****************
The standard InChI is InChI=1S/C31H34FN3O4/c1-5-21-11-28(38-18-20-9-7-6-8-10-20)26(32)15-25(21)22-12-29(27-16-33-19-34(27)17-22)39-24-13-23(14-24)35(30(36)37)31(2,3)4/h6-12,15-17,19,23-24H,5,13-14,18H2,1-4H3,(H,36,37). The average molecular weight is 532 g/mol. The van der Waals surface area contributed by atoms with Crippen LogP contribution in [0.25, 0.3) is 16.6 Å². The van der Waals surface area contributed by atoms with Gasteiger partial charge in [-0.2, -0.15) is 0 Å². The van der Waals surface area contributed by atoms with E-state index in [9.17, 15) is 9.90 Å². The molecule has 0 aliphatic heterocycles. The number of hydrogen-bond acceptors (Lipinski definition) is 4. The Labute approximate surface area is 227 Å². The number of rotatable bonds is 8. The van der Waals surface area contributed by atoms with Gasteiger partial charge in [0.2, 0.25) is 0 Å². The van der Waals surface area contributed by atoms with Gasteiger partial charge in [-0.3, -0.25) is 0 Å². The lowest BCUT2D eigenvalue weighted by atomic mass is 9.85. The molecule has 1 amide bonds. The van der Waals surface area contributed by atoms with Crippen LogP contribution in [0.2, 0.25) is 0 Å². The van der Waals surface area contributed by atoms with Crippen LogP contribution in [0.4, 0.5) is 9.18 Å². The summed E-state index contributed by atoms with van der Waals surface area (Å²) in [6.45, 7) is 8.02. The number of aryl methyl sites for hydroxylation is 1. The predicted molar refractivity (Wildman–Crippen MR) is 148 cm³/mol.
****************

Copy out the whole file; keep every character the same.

The standard InChI is InChI=1S/C31H34FN3O4/c1-5-21-11-28(38-18-20-9-7-6-8-10-20)26(32)15-25(21)22-12-29(27-16-33-19-34(27)17-22)39-24-13-23(14-24)35(30(36)37)31(2,3)4/h6-12,15-17,19,23-24H,5,13-14,18H2,1-4H3,(H,36,37). The average molecular weight is 532 g/mol. The van der Waals surface area contributed by atoms with Crippen LogP contribution in [0.25, 0.3) is 16.6 Å². The van der Waals surface area contributed by atoms with Gasteiger partial charge in [-0.2, -0.15) is 0 Å². The van der Waals surface area contributed by atoms with E-state index in [9.17, 15) is 9.90 Å². The molecule has 0 aliphatic heterocycles. The number of hydrogen-bond acceptors (Lipinski definition) is 4. The Labute approximate surface area is 227 Å². The number of rotatable bonds is 8. The van der Waals surface area contributed by atoms with Gasteiger partial charge in [0.2, 0.25) is 0 Å². The van der Waals surface area contributed by atoms with Gasteiger partial charge in [-0.3, -0.25) is 0 Å². The lowest BCUT2D eigenvalue weighted by atomic mass is 9.85. The molecule has 1 amide bonds. The van der Waals surface area contributed by atoms with Crippen LogP contribution in [0.2, 0.25) is 0 Å². The van der Waals surface area contributed by atoms with Crippen LogP contribution in [0.4, 0.5) is 9.18 Å². The summed E-state index contributed by atoms with van der Waals surface area (Å²) in [6.45, 7) is 8.02. The number of aryl methyl sites for hydroxylation is 1. The predicted molar refractivity (Wildman–Crippen MR) is 148 cm³/mol.